Meanwhile, the Russian Navy on Wednesday held snap live-fire drills in the Black Sea amid the back-and-forth between Moscow and Washington.
Two missile ships – the Graivoron and Vyshny Volochek – are taking part in sea-level and aerial target practice alongside the missile hovercraft Samum while accompanied by frigate Admiral Makarov and mine-sweeping ship Ivan Golubets, the Russian navy’s Black Sea fleet command said.
And Ukrain’s defence minister Andrii Taran warned that Moscow could attack to ensure water supplies for the annexed peninsula and said he could not rule out a possibility that Russian forces in Crimea could ‘undertake substantive military provocations’ this year.
‘Crimea’s infrastructure is being prepared for potentially storing nuclear weapons,’ Taran told the European Parliament’s sub-committee on defense. ‘The very presence of nuclear munitions in the peninsula may spark a whole array of complex political, legal and moral problems.’
Taran provided no evidence for his assertion but said Russia was massing 110,000 troops on Ukraine’s border in 56 battalion-sized tactical groups, citing the latest Ukrainian intelligence.
The first of two US warships – thought to be destroyers USS Donald Cook and USS Roosevelt – are expected to arrive in the Black Sea today, despite Russian warnings to keep them away ‘for their own good’.
Ukraine announced it was also holding its own land-based drills with infantry and tank units rehearsing their defense against a tank and troop attack along the border with annexed Ukraine.
Tensions between the two countries remained high today as Moscow showed no sign of abating its military build-up with gunboats, artillery and armored vehicles filmed heading towards the border – despite Joe Biden calling for Putin to ‘de-escalate’ during a phone call yesterday.
There are tens of thousands of Russian troops stationed along the Ukrainian border alongside an array of hardware including tanks and anti-aircraft missiles, which Russia claims is being deployed for two weeks of training exercises in response to a NATO build-up – which the alliance says does not exist.
Instead, western observers believe the build-up is designed to test Joe Biden’s response – with German Defence Minister Annegret Kramp-Karrenbauer saying today that Moscow is trying ‘to provoke a reaction’.
‘Together with Ukraine, we won’t be drawn into this game,’ she said.
Separately, Margarita Simonyan – editor-in-chief of Russian state-run outlets RT and Sputnik and staunchly pro-Kremlin mouthpiece – warned that war between the two nuclear-armed superpowers is ‘inevitable’ and encouraged Moscow to prepare itself.
Ukrainian tanks take part in military drills near the border with Crimea as tensions continue to rise along the border
Ukraine said armour and infantry units took part in a drill designed to simulate repelling a troop and tank attack
Ukraine has said it will not hesitate to defend its territorial integrity if Russia decides to move its forces into the country
Simonyan theorized that the war would not be a conventional one , but will instead be fought over information networks – with all-out cyberwarfare, nationwide blackouts, and the targeted disruption of internet services deployed as weapons.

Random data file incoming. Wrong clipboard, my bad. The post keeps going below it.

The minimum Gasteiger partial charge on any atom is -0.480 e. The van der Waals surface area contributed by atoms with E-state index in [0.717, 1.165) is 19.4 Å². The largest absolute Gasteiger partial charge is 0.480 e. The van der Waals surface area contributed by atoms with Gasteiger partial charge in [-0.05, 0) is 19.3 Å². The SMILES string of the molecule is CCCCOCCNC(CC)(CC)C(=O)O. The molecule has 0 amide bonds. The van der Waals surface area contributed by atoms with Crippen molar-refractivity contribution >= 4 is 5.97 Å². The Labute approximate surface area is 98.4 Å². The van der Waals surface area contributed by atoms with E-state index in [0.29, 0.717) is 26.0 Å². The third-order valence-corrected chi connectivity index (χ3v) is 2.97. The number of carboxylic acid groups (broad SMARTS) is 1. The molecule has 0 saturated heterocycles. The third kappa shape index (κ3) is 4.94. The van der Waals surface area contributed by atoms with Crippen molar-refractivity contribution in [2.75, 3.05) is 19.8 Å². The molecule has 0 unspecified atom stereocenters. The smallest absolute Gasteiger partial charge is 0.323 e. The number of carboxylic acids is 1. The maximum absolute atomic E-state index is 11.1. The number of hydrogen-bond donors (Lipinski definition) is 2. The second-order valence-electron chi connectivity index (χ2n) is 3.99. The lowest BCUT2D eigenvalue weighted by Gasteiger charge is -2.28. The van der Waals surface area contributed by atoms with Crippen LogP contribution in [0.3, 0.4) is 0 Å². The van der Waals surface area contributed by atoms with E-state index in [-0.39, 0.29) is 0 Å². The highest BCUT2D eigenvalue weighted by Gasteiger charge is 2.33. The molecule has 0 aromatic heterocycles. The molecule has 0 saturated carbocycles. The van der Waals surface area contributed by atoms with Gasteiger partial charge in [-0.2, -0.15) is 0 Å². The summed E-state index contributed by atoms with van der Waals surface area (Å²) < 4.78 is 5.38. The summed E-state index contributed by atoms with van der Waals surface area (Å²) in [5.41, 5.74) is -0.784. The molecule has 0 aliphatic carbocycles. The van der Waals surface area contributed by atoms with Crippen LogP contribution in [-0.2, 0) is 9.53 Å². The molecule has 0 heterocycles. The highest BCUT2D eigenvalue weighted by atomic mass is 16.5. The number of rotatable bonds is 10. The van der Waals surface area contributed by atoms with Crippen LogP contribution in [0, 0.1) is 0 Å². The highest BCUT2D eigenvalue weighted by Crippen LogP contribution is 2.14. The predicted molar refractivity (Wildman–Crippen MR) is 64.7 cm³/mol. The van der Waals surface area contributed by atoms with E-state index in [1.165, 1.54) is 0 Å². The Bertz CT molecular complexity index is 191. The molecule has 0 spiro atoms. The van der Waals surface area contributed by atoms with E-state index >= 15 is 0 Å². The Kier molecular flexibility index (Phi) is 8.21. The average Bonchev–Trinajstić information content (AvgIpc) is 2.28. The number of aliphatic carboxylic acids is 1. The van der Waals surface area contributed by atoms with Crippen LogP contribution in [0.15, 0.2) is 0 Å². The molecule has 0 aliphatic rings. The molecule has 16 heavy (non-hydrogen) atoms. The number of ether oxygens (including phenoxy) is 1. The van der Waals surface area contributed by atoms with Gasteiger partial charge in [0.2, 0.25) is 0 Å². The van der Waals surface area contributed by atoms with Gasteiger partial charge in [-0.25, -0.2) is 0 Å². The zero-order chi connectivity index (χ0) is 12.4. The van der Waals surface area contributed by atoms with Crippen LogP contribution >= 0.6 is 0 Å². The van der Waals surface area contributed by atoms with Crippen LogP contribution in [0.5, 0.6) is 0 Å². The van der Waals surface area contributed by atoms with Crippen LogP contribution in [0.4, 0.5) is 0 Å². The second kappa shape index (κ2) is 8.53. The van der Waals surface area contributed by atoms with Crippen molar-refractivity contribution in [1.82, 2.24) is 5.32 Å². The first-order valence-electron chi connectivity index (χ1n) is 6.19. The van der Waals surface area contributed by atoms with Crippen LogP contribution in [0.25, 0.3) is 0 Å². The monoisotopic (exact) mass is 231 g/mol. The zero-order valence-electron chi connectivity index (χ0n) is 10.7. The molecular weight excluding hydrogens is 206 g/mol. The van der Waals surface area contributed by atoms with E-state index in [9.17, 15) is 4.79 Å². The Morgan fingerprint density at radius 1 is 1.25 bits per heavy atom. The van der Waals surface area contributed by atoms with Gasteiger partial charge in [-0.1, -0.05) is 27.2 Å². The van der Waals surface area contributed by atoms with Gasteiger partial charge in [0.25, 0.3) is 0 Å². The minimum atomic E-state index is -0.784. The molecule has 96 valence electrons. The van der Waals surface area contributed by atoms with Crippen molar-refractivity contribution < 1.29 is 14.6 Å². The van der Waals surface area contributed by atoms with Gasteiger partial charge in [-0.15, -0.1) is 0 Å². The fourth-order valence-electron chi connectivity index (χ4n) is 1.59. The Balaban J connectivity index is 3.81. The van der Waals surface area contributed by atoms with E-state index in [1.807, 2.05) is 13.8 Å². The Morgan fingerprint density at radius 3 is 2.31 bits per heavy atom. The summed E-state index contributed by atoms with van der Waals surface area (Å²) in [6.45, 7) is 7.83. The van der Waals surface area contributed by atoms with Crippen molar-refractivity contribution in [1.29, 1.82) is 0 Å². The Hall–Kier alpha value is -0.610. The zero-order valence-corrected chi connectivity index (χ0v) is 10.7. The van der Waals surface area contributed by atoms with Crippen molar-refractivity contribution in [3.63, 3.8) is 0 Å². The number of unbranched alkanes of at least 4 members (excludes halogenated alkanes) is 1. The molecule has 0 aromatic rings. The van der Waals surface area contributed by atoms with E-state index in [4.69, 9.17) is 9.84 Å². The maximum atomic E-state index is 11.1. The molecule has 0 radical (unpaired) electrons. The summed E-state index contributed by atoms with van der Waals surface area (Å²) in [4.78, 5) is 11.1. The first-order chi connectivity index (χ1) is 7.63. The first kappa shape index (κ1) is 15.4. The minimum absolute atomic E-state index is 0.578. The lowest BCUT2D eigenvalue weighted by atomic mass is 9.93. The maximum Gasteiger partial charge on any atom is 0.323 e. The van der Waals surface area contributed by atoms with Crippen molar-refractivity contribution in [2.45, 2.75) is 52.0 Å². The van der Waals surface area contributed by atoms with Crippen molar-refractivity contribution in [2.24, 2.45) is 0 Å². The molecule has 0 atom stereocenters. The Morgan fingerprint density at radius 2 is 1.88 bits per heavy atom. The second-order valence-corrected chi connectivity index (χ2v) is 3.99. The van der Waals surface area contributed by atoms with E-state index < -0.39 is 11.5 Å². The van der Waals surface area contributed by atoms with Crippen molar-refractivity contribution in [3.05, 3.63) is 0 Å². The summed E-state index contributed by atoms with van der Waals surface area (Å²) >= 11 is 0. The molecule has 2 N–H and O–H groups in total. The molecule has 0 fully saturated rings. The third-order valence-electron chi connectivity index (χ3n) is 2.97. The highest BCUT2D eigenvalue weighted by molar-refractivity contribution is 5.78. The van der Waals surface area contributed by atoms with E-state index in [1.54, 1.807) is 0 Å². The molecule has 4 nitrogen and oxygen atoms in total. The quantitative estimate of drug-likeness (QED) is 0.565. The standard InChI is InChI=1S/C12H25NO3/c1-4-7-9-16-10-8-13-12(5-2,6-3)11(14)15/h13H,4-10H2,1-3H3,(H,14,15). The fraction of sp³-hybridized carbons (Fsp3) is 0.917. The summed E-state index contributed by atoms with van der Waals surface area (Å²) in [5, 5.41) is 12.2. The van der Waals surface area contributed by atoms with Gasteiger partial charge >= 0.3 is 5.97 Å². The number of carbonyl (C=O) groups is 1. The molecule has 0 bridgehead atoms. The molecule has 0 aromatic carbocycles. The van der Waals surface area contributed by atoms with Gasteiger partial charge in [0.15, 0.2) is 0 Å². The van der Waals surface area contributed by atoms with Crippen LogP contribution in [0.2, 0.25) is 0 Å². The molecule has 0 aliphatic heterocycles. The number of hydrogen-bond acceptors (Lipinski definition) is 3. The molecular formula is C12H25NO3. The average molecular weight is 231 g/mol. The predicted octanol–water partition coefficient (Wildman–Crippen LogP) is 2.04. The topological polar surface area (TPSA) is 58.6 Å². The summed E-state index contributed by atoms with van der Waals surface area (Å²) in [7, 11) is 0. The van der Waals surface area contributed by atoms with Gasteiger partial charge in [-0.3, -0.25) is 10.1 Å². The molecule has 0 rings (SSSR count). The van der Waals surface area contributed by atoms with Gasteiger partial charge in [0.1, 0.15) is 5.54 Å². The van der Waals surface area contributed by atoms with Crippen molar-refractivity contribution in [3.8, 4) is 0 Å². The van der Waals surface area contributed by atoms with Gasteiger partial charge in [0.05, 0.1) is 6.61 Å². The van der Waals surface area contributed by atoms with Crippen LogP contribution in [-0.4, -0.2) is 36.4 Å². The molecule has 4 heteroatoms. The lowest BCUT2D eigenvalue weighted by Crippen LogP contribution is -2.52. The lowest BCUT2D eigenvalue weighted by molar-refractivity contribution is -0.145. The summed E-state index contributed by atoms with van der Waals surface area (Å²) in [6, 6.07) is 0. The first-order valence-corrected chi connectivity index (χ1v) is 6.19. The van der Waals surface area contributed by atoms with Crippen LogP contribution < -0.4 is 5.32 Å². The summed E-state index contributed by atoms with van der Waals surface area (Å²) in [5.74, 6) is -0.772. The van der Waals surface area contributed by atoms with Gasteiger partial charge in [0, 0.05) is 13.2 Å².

‘In conventional war, we could defeat Ukraine in two days,’ Simonyan said, ‘but it will be another kind of war. We’ll do it, and then [the U.S.] will respond by turning off power to [the Russian city] Voronezh.’
Simonyan encouraged Putin to shore up Russia’s ‘vulnerabilities’ to cyber warfare while exploiting the US’s ‘catastrophic’ educational standards in order to achieve victory.
Won by conquest, given away as a ‘gift’, now occupied by force: Russia’s history in Crimea and the Black Sea
Prince Grigory Potemkin, who established the Black Sea Fleet in Crimea in 1783
The Black Sea – and the Crimean peninsula which juts into it – are a strategic crossroads between Europe, the Middle East and Asia which has been contested by Empires and nations for centuries.
The sea itself contains vital trading routes, is bordered by five of Russia’s near-neighbours, and today hosts vital energy pipelines and fibre optic cables.
For Russia to assert power in the waters, control of Crimea – which contains its main Black Sea port at Sevastopol and controls the Kerch Strait leading to the nearby Sea of Azov – is essential.
Crimea has, at one time or another, come under the control of the Greeks, Persians, Romans, Mongols, Ottomans.
It was not until 1783 that it fell fully under the control of the Russian Empire when Russian generals Alexander Suvorov and Mikhail Kamensky led a force of 8,000 men to victory against an Ottoman army of 40,000 at the the Battle of Kozludzha.
Russia’s Prince Grigory Potemkin quickly established the Russian Black Sea Fleet at the port of Sevastopol, from where he asserted naval power over the Black Sea, it neighbours including Georgia, Ukraine and Turkey, and projected power further into the Mediterranean.
Crimea also turned into a key trading post. On the eve of World War 1 in 1914 – some 50 per cent of all Russia’s exports and a full 90 per cent of its agricultural exports passed through Bosphorus Strait which leads out of the Black Sea.
In 1954 Crimea was given as a ‘gift’ by Nikita Khrushchev to Ukraine, ostensibly to mark the 300th anniversary of Ukraine’s merger with Tsarist Russia, but more likely to secure Ukraine’s support for Khrushchev’s leadership and to cement Ukraine as part of the Soviet Union.